London (AFP) – Former Northern Irish first minister Ian Paisley, the firebrand Protestant leader who struck a power-sharing deal with former foes Sinn Fein, died on Friday at the age of 88.
A towering figure during the Troubles in Northern Ireland known for his decades of intransigence and impassioned rhetoric, Paisley had been ill for some time.
“My beloved husband, Ian, entered his eternal rest this morning,” his wife Eileen said on behalf of the family.
“Although ours is the grand hope of reunion, naturally as a family we are heartbroken,” she said. “We loved him and he adored us, and our earthly lives are forever changed.”
Paisley did what even he he once considered unthinkable in May 2007 and entered office with Sinn Fein — the political wing of the now-defunct Irish Republican Army paramilitary group — and as a result restored stable, devolved government to the British province.
In a feat few could match, the pro-British preacher co-founded both a church and a political party, leading the Free Presbyterian Church of Ulster and the Protestant, conservative Democratic Unionist Party (DUP).
Paisley’s widow said his funeral would be private and attended only by his immediate family, as would be his burial, in accordance with his wishes.
A memorial service will be held later this year.
- ‘Colossus in unionism’ -
Politicians in Belfast, London and Dublin paid tribute to Paisley’s impact during a lifetime in Northern Irish politics, which saw the reverend finally relent on a hitherto implacable intransigence.
Sinn Fein’s Martin McGuinness, the ex-IRA commander who entered government with Paisley as deputy first minister — a post he still holds — voiced his sadness at the unionist titan’s passing.
“I developed a close working relationship with him which developed into a friendship, which despite our many differences lasted beyond his term in office,” he said.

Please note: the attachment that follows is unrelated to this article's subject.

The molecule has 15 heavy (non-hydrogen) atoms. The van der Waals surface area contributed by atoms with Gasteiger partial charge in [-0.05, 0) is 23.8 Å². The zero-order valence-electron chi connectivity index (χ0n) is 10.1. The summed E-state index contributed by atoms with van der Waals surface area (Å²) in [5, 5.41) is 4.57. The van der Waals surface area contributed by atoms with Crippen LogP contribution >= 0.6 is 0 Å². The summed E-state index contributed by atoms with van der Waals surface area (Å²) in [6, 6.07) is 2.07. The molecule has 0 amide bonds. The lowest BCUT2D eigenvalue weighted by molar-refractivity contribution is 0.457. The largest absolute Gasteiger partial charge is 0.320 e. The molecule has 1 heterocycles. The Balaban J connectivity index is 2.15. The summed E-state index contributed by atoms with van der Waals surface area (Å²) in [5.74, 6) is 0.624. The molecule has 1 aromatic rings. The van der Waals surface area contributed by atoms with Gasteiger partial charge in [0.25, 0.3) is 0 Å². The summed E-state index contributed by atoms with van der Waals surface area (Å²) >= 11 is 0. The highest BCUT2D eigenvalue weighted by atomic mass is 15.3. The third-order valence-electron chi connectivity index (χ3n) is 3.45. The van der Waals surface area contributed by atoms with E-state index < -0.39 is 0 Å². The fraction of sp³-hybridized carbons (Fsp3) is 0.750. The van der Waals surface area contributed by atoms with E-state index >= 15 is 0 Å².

Paisley’s groundbreaking deal with Sinn Fein and bonhomie with McGuinness — they were dubbed the “Chuckle Brothers” — cut the ground from underneath him, costing him grassroots support. He stepped down in June 2008.
Northern Irish First Minister Peter Robinson, Paisley’s successor as DUP leader, described him as a “colossus in unionism”.
Paisley led “through difficult times where the unionist community in Northern Ireland was under attack from terrorism and felt that their constitutional position was imperilled, right through from those dark days to the relative peace and security that we have at the present time.”
British Prime Minister David Cameron said Paisley had been a “controversial figure” for much of his career.
“Yet the contribution he made in his later years to political stability in Northern Ireland was huge,” he said.
- ‘Antichrist’ heckling of pope -
Meanwhile Irish Prime Minister Enda Kenny said Paisley’s devotion to his faith and Northern Irish unionists was “deep and unshakeable”.
“Dr Paisley was by any measure a major figure in the history of these islands,” he said.
“And, while he was of course a divisive figure, his greatest legacy will be one of peace.”
Former prime minister Tony Blair, who presided over the restoration of devolved government in Northern Ireland, said: “Ian was a man of deep convictions. The convictions never changed. But his appreciation of the possibilities of peace, gradually and with much soul searching, did. He began as the militant. He ended as the peace-maker.”
Paisley represented North Antrim in the British parliament’s lower House of Commons from 1970 to 2010 and in the Northern Ireland Assembly from 1998 to 2011.
He sat in the European Parliament from 1979 to 2004, where he once denounced pope John Paul II as the “antichrist” during a 1988 visit from the pontiff.
In 2010 he entered the British parliament’s upper House of Lords as Baron Bannside.
Paisley had three daughters and two sons. Ian Paisley Junior now sits in his old Commons seat.
- Death & Funeral
- Politics & Government
- Sinn Fein
- Democratic Unionist Party
- Ian Paisley